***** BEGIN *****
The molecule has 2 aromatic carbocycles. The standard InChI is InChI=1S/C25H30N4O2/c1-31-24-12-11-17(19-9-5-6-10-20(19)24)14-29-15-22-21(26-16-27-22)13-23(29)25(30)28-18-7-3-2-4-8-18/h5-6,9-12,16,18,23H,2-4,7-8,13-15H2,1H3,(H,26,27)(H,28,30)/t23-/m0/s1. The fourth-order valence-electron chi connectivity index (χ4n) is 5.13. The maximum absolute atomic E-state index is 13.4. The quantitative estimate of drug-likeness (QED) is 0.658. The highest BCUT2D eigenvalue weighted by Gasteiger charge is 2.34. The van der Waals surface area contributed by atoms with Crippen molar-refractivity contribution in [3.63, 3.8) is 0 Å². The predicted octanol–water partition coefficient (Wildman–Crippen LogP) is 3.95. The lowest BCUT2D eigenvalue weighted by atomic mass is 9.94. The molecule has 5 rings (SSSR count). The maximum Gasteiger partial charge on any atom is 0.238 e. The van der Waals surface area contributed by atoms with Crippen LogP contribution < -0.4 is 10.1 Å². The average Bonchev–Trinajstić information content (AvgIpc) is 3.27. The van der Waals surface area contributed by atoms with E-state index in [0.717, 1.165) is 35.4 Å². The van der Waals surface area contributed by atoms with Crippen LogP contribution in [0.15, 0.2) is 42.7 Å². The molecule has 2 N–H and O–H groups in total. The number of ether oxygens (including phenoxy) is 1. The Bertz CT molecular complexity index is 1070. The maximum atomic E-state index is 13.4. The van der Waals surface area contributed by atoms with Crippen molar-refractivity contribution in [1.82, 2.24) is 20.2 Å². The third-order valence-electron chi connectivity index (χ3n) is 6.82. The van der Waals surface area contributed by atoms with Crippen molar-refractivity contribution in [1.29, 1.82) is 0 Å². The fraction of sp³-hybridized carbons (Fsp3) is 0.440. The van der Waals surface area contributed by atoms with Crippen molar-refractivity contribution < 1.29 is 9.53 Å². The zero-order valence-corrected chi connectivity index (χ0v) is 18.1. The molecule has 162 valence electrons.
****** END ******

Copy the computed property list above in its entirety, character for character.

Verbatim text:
The molecule has 2 aromatic carbocycles. The standard InChI is InChI=1S/C25H30N4O2/c1-31-24-12-11-17(19-9-5-6-10-20(19)24)14-29-15-22-21(26-16-27-22)13-23(29)25(30)28-18-7-3-2-4-8-18/h5-6,9-12,16,18,23H,2-4,7-8,13-15H2,1H3,(H,26,27)(H,28,30)/t23-/m0/s1. The fourth-order valence-electron chi connectivity index (χ4n) is 5.13. The maximum absolute atomic E-state index is 13.4. The quantitative estimate of drug-likeness (QED) is 0.658. The highest BCUT2D eigenvalue weighted by Gasteiger charge is 2.34. The van der Waals surface area contributed by atoms with Crippen molar-refractivity contribution in [3.63, 3.8) is 0 Å². The predicted octanol–water partition coefficient (Wildman–Crippen LogP) is 3.95. The lowest BCUT2D eigenvalue weighted by atomic mass is 9.94. The molecule has 5 rings (SSSR count). The maximum Gasteiger partial charge on any atom is 0.238 e. The van der Waals surface area contributed by atoms with Crippen LogP contribution < -0.4 is 10.1 Å². The average Bonchev–Trinajstić information content (AvgIpc) is 3.27. The van der Waals surface area contributed by atoms with E-state index in [0.717, 1.165) is 35.4 Å². The van der Waals surface area contributed by atoms with Crippen LogP contribution in [0.15, 0.2) is 42.7 Å². The molecule has 2 N–H and O–H groups in total. The number of ether oxygens (including phenoxy) is 1. The Bertz CT molecular complexity index is 1070. The maximum atomic E-state index is 13.4. The van der Waals surface area contributed by atoms with Crippen molar-refractivity contribution in [1.82, 2.24) is 20.2 Å². The third-order valence-electron chi connectivity index (χ3n) is 6.82. The van der Waals surface area contributed by atoms with Crippen molar-refractivity contribution in [1.29, 1.82) is 0 Å². The fraction of sp³-hybridized carbons (Fsp3) is 0.440. The van der Waals surface area contributed by atoms with Crippen molar-refractivity contribution < 1.29 is 9.53 Å². The zero-order valence-corrected chi connectivity index (χ0v) is 18.1. The molecule has 162 valence electrons.